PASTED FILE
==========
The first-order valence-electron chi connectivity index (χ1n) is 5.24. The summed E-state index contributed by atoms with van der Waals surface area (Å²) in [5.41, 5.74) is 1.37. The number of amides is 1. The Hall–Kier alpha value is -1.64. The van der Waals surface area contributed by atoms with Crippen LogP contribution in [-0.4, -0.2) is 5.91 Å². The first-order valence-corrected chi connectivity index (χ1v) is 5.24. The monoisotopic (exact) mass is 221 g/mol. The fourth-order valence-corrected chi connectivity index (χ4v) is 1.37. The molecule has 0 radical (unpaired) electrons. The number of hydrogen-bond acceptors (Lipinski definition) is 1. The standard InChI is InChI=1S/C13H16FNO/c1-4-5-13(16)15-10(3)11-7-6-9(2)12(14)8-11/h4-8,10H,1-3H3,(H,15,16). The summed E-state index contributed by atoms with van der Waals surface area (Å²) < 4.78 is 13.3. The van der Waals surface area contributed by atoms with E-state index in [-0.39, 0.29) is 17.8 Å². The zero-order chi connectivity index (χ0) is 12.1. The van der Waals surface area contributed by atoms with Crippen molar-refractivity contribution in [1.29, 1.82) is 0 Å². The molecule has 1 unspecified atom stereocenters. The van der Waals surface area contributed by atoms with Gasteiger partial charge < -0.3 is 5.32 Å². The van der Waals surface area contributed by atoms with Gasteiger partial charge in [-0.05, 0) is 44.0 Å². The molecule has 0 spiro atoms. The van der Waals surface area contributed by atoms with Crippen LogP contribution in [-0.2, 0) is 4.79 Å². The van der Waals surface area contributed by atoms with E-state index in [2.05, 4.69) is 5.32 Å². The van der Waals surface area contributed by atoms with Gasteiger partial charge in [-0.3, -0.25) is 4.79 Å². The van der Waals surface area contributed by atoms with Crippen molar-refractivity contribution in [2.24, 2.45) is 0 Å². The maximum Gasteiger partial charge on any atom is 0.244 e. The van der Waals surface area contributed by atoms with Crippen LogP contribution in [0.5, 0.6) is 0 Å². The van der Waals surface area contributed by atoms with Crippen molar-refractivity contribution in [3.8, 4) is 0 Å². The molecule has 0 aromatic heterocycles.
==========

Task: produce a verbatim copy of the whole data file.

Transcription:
The first-order valence-electron chi connectivity index (χ1n) is 5.24. The summed E-state index contributed by atoms with van der Waals surface area (Å²) in [5.41, 5.74) is 1.37. The number of amides is 1. The Hall–Kier alpha value is -1.64. The van der Waals surface area contributed by atoms with Crippen LogP contribution in [-0.4, -0.2) is 5.91 Å². The first-order valence-corrected chi connectivity index (χ1v) is 5.24. The monoisotopic (exact) mass is 221 g/mol. The fourth-order valence-corrected chi connectivity index (χ4v) is 1.37. The molecule has 0 radical (unpaired) electrons. The number of hydrogen-bond acceptors (Lipinski definition) is 1. The standard InChI is InChI=1S/C13H16FNO/c1-4-5-13(16)15-10(3)11-7-6-9(2)12(14)8-11/h4-8,10H,1-3H3,(H,15,16). The summed E-state index contributed by atoms with van der Waals surface area (Å²) < 4.78 is 13.3. The van der Waals surface area contributed by atoms with E-state index in [-0.39, 0.29) is 17.8 Å². The zero-order chi connectivity index (χ0) is 12.1. The van der Waals surface area contributed by atoms with Crippen molar-refractivity contribution in [1.29, 1.82) is 0 Å². The molecule has 1 unspecified atom stereocenters. The van der Waals surface area contributed by atoms with Gasteiger partial charge < -0.3 is 5.32 Å². The van der Waals surface area contributed by atoms with Gasteiger partial charge in [-0.05, 0) is 44.0 Å². The molecule has 0 spiro atoms. The van der Waals surface area contributed by atoms with Crippen LogP contribution in [-0.2, 0) is 4.79 Å². The van der Waals surface area contributed by atoms with E-state index in [2.05, 4.69) is 5.32 Å². The van der Waals surface area contributed by atoms with Gasteiger partial charge in [-0.3, -0.25) is 4.79 Å². The van der Waals surface area contributed by atoms with Crippen molar-refractivity contribution in [2.24, 2.45) is 0 Å². The maximum Gasteiger partial charge on any atom is 0.244 e. The van der Waals surface area contributed by atoms with Crippen LogP contribution in [0.5, 0.6) is 0 Å². The van der Waals surface area contributed by atoms with Crippen molar-refractivity contribution in [3.8, 4) is 0 Å². The molecule has 0 aromatic heterocycles.